Lions Defense Holds Patriots, Tom Brady, To Single Digits
Sports Fan Insider
By Ashley Dunkak
FORD FIELD (CBS DETROIT) – Any time a defense can shut down a team that went 12-4 the previous season and that enjoys a three-time Super Bowl champion quarterback at the helm, that defense can claim a good day at the office.
For defensive tackle Ndamukong Suh and the Detroit Lions, Thursday fit that description. In the third preseason game of the year, the Lions pummeled the New England Patriots and quarterback Tom Brady, 40-9.
“Our front rushed very well,” Lions coach Jim Schwartz said. “They created pressure. We didn’t blitz a lot. When we did, it was effective. I thought that those guys did a good job of making it difficult for their quarterbacks to find guys. That’s a very good passing offense, that’s a very good scheme, they’ve got good players within it and they’ve got one of the greatest quarterbacks in the history of the National Football League. Our pass rush was able to combat a lot of that.”
The Detroit defense looked solid against Brady in particular. He completed 16 of 24 attempts for 185 yards, threw one interception and was sacked twice for a total loss of 19 yards.
The pick Brady threw was one of four turnovers New England committed in the game. Aside from that, the Patriots also turned the ball over twice on downs. Lions defensive end Jason Jones did an especially good job of creating havoc, recording both sacks of Brady and recovering a fumble. Suh spoke highly of Jones and fellow defensive end Israel Idonije.
“Those guys are doing a hell of a job just from the simple fact of collapsing the pocket,” Suh said. “I told J.J. when he got his second sack, I had a double team, but the thing is that’s beautiful. I get to watch him make the play because I’m pushing two guys back, and he’s right in my field of vision collapsing the pocket. It’s something beautiful to see. And then that gives me opportunities. His first sack, I was back there, and we’re going to meet at the quarterback, so that’s exciting to have. They just – if you watch Izzy in practice, he knows exactly where the quarterback depth is, every single time, and that’s something exciting to have in a defensive end.”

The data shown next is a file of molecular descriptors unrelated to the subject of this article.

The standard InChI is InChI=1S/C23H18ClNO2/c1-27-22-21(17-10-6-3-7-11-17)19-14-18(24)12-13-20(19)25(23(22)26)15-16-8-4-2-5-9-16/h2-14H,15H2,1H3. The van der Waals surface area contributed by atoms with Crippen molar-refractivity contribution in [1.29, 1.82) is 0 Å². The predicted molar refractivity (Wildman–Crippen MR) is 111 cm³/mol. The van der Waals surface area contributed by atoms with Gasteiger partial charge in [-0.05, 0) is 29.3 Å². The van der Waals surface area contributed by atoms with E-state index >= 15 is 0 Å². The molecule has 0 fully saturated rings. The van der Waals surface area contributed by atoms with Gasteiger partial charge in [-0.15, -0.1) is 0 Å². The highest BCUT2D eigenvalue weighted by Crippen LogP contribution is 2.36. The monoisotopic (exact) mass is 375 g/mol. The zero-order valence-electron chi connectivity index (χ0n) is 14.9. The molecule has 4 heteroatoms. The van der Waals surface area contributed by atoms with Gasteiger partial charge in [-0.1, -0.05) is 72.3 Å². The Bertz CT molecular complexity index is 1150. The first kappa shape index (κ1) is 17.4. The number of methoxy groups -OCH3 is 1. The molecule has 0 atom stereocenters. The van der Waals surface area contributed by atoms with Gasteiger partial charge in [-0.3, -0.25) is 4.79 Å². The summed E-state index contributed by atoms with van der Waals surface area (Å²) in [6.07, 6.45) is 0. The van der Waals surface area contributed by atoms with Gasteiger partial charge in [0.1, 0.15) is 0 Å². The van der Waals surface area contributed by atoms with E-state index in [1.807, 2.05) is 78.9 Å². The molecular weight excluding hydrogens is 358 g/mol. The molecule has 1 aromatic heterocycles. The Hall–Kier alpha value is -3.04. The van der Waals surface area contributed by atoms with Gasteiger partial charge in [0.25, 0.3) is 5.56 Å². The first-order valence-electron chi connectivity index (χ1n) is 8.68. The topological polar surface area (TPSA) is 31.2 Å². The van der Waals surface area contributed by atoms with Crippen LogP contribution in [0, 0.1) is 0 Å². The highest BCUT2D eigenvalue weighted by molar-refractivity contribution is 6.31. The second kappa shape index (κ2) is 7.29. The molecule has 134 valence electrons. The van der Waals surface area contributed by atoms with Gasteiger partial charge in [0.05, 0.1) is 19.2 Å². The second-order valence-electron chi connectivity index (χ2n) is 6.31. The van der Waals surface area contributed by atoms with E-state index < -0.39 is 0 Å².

As much as limiting the Patriots so severely buoyed the Lions’ confidence, the unit was not without its shortcomings. Detroit committed 11 penalties that totaled 102 yards. Defensive tackle Nick Fairley alone committed two infractions during New England’s opening drive, and defensive end Willie Young drew a personal foul for taunting Brady.
Schwartz was not pleased, to say the least. Young did not play the rest of the game. Suh said the issue had been addressed among the linemen but that it was something of a tricky issue.
“It’s something that you mention, and you talk to them about it, but you don’t harp on it because we’re all grown men, we all understand the mistakes that we make, and we want to be able to grow from those,” Suh said. “You make them aware of it, and I think every last one of the defensive linemen understand that. It’s something that, we pride ourselves on playing tough, but there’s always a limit, and we respect that limit, and we’re always going to respect that limit, and so as individuals as well as a defensive line, we’ve got to really manage ourselves but at the same time be accountable as a unit.”
Still, the lack of discipline demonstrated through penalties did not outshine the accomplishment of an overwhelming positive turnover margin. Last season the team’s margin was minus-16, the second-worst in the National Football Conference, so Thursday’s performance was a complete reversal from what Lions fans grew used to in 2012.
Suh said that while drills and coaching have not been focused on turnovers any more than usual, getting takeaways is something the players are making a priority.
“We want to make plays, and we want to get the ball back, and that’s how we really want to feed off each other, just making plays, getting turnovers, getting the ball back to the offense,” Suh said. “We want to make plays particularly in practice. When we do goal line drills, we’re not letting that running back get into the field, we’re not letting that receiver catch the ball in the end zone, so it’s things like that that we’re practicing that we want to make sure we’re not allowing it if we can’t get turnovers.”
It is still the preseason, but Thursday’s performance seems to be a good sign for the Lions. If nothing else, it is a solid building block.
“That’s a good start,” Suh said. “You’ve got to start somewhere. We obviously haven’t done it as much in the previous year, in the first two preseason games, so it’s a good start.”